Yeah. I’ve found it hard not just to find interesting, powerful Middle Eastern roles, but even just badass women. There’s not that many women that are badasses. I’m on a TV show right now where you end up playing a badass and the two leads are women, the president of the United States is a woman, so I think it’s starting to slowly change. The Iranian thing, too, there’s a new kind of Iranian. There’s a new kind of American, you know, because of immigrant culture. I haven’t found that many things that I feel represent me and my unique hybrid identity, but this movie is one of those things.
The film was shot in California and in some ways it had this American, suburban feel -- but it also was meant to be a town in Iran, so it ended up as this sort of mythical in-between place, that I guess represents that dual, hybrid identity you were describing.
Exactly! It disorients you because you’re in this place that you know is supposed to be Iran, but you can see California in it and that’s Lily and that’s me and that's this whole community of people who are underrepresented, who are the diaspora. I have very much felt displaced because of being first-generation Iranian immigrants and I do sometimes feel like I come from another world, a world I’ve never been to. She’s in that world.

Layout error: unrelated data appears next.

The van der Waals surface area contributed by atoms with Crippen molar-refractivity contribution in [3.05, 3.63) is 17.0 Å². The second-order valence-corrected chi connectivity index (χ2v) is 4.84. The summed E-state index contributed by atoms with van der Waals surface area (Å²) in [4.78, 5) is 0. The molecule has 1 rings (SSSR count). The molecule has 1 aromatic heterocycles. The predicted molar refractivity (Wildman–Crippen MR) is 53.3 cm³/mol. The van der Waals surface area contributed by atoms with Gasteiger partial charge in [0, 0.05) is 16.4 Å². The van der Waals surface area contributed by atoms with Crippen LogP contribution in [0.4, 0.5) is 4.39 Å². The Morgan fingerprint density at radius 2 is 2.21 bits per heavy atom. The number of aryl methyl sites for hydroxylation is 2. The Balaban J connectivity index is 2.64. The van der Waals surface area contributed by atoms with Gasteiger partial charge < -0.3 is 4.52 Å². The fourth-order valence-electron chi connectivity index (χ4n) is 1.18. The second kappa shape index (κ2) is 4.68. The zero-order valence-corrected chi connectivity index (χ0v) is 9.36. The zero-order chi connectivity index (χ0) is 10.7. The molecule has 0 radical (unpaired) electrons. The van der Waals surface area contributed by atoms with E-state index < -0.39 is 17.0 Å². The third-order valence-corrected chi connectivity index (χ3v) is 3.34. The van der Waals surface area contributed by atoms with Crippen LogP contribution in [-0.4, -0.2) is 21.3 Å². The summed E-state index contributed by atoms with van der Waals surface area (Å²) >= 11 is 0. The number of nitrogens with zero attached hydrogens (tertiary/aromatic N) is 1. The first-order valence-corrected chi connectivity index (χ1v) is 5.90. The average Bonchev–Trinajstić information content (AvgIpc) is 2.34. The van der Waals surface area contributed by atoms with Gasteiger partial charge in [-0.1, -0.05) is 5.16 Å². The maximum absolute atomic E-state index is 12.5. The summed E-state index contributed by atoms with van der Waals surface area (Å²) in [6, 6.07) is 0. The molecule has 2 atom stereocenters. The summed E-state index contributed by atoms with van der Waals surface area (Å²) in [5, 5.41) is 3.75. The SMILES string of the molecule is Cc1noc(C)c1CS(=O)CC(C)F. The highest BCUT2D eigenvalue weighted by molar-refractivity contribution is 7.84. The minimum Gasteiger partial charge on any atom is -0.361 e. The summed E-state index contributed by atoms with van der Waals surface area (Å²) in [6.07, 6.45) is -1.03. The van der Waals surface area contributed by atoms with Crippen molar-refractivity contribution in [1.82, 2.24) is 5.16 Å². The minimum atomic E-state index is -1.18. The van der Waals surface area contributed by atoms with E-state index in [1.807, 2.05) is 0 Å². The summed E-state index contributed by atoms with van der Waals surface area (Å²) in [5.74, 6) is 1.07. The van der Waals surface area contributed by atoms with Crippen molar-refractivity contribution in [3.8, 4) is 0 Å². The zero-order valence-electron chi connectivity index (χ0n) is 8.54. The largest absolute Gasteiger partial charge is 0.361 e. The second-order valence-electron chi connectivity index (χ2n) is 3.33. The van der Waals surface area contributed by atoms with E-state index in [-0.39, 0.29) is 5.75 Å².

Do you feel a strong connection to Iran?
I haven’t been, but I do absolutely feel a strong connection to it. That’s my blood.
"A Separation" won Best Foreign Film last year or the year before, and it seems like there is such amazing creativity and cinema coming out of Iran and first-generation Iranians.
I think that’s one of the most beautiful things. Creativity loves restriction, and the fact that people have found a way, even within those insane confines, to make art, is amazing.
I know you’re working on "State of Affairs" and that you have a few things on the horizon; is there anything in particular that you'd like to work on more in the future?
I really want to do more genre films! It’s so hard to find genre filmmakers, and arthouse filmmakers. That’s my favorite stuff to do, arthouse stuff. I just like the abstract so much more than the real world, and that’s the place I want to be, so I’m trying to find more people who want to make weird worlds that I can live it.
Amirpour seems like a good teammate to have on that front.
[Laughs] Yes, she's a good one.